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White Sox top Mariners after 16 innings of history-making madness

By Dayn Perry | Baseball Writer

More MLB: Scoreboard | Standings | Probable Pitchers | Sortable Stats | Odds

On Wednesday afternoon, the White Sox topped the Mariners by a score of 7-5 in 16 innings. Such an innings count is notable enough, but the sprawl of this game doesn't even begin to tell the story. Take a gander at the line score ...

Zoinks! Yes, the two combatants were scoreless for 13 innings before each team plated five runs in 14th. Now let's have a look at the win-expectancy chart for this game, which comes to us courtesy of FanGraphs. It's simply a graph of each team's percentage chance of winning throughout the game. Boom ...

Source: FanGraphs

Banana-town, is what that is! As you can see, the Mariners at one point in the (very, very) late innings reached a 0.1 percent chance of triumph, at which point they punched their way out of the grave and temporarily seized the mantle of favorite.

And, speaking of "punched their way out of the grave," here's how that came to pass for the M's ...

In one swing, Kyle Seager became the first player in major-league history to tie up a game in extra innings with a grand slam.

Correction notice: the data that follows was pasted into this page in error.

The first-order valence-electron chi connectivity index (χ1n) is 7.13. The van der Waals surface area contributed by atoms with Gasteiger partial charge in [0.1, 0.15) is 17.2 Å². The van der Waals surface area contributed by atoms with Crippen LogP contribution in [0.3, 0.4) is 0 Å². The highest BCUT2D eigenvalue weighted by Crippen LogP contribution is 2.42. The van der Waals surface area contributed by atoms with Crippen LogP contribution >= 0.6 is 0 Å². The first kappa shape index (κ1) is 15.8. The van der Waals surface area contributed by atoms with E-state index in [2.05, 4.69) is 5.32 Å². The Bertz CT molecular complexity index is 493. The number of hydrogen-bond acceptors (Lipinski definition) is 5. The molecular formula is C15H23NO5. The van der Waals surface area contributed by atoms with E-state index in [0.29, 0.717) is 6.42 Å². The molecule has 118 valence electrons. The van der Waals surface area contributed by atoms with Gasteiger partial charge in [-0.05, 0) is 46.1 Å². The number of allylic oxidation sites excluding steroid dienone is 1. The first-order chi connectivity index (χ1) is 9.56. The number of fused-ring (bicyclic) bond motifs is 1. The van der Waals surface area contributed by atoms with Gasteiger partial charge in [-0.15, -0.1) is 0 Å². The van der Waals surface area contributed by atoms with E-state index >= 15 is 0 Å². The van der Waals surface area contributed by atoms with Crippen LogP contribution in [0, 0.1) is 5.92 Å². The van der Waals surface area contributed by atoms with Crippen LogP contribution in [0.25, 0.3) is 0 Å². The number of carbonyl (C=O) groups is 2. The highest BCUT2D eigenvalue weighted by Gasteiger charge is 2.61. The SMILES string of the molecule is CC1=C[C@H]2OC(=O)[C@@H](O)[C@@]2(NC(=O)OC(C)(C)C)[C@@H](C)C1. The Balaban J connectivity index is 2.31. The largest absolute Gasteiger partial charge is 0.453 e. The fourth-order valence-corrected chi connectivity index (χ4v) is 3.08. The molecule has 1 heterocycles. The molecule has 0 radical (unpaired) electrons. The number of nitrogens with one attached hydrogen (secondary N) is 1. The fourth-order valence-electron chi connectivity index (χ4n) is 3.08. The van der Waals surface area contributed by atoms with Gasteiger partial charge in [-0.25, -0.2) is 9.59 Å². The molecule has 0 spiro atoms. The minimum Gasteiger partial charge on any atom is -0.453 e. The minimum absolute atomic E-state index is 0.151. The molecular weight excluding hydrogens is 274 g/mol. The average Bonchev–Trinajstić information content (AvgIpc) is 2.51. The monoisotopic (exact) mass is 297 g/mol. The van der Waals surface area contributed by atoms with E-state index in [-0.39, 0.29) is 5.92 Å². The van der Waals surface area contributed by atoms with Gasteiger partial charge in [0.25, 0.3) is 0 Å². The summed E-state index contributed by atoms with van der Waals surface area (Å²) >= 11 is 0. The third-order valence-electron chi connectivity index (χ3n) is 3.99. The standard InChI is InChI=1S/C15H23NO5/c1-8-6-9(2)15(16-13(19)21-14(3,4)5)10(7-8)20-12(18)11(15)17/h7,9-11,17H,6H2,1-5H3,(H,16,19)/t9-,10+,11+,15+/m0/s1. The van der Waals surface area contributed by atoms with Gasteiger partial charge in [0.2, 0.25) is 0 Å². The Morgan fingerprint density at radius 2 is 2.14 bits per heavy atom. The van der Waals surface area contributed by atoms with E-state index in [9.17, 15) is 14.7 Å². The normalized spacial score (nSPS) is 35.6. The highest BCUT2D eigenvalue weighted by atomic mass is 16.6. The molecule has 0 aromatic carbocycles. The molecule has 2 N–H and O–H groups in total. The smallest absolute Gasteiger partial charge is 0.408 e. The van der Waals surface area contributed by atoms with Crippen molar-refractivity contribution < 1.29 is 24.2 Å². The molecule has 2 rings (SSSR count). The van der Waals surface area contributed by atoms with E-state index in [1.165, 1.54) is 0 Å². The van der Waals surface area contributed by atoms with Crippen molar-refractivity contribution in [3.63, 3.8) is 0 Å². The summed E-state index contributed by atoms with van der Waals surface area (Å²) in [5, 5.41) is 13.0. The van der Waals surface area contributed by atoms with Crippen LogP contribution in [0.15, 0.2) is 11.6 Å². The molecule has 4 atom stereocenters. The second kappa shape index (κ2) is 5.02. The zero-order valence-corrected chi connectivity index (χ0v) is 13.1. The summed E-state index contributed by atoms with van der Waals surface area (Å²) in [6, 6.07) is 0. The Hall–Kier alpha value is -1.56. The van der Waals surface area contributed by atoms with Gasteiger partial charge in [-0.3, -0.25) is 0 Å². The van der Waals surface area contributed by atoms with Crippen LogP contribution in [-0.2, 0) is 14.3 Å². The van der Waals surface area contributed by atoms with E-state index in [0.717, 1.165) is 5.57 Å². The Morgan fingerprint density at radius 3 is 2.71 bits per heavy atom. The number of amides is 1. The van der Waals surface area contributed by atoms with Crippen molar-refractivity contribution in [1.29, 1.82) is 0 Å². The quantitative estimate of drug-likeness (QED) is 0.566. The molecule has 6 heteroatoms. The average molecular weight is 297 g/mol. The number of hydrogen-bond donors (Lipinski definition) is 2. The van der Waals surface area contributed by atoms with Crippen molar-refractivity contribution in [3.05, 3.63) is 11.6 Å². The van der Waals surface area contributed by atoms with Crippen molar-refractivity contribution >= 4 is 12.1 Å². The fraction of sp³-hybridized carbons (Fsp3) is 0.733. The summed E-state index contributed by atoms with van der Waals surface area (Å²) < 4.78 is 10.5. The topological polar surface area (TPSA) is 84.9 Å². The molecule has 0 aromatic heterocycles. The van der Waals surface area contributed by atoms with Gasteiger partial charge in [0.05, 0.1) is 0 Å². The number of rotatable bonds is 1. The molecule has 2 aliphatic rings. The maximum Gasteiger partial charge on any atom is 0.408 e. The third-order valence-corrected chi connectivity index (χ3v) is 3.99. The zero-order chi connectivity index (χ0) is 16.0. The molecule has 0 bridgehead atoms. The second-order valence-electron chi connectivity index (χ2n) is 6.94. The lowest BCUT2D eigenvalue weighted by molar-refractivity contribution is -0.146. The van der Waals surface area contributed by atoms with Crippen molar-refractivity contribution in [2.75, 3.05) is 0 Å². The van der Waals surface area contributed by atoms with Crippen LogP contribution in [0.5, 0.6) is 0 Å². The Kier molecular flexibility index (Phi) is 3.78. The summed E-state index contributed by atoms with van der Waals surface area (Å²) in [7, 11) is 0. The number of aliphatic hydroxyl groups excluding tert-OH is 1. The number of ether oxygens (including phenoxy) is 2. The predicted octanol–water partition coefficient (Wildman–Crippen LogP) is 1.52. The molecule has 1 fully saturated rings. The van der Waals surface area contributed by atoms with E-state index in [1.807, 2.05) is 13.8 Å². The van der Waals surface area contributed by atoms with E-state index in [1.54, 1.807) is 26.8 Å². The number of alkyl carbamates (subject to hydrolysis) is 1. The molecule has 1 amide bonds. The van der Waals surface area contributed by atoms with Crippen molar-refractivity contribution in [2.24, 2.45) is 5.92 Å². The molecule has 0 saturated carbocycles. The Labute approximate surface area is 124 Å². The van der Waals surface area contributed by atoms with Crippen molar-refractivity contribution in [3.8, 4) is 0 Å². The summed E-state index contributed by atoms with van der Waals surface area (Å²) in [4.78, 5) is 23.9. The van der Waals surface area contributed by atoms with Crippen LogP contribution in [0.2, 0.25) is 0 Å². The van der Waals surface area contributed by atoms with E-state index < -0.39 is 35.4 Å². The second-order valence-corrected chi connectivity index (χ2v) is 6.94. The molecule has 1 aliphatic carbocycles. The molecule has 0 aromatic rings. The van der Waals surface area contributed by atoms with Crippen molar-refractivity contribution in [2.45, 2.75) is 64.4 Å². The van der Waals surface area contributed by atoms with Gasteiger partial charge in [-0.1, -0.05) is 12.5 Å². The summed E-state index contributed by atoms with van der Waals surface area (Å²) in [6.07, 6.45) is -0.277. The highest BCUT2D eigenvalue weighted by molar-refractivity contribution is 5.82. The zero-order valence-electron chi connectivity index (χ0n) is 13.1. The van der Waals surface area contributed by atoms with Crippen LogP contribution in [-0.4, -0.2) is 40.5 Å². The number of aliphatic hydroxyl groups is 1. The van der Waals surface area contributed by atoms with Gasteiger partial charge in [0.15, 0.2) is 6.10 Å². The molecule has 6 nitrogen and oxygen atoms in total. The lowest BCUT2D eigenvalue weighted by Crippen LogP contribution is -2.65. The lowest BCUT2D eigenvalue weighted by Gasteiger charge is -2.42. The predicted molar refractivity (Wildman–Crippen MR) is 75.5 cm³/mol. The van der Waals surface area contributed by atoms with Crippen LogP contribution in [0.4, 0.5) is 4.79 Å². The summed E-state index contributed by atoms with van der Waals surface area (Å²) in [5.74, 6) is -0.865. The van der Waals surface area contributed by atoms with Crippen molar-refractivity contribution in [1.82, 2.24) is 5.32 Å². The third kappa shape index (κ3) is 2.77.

That one swing also marked the first time that two teams scored five or more runs in a game after being held scoreless through the first nine innings. It was also the first time the White Sox or Mariners had been held scoreless through 13 innings since Aug. 12, 2009, when ... the Sox fell to the Mariners at Safeco Field (game-winning hit: Ken Griffey Jr.).

Wait, though. Let's go back a pile of innings just in case you somehow didn't think this game was foreordained to be weird and long in the extreme. In the bottom of the ninth, Michael Saunders deposited a beauty of a bunt that, had it stayed fair, would've put runners on first and third with no outs. Watch, though, as the very hand of baseball providence coaxes, nudges, pleads it foul ...

And on we played. For another seven innings. For a grand total of 493 pitches.

As for the Hawk, who watched on from above in mounting angst, his sense of relief after the final out was almost palpable ...

And we, too, will be back.

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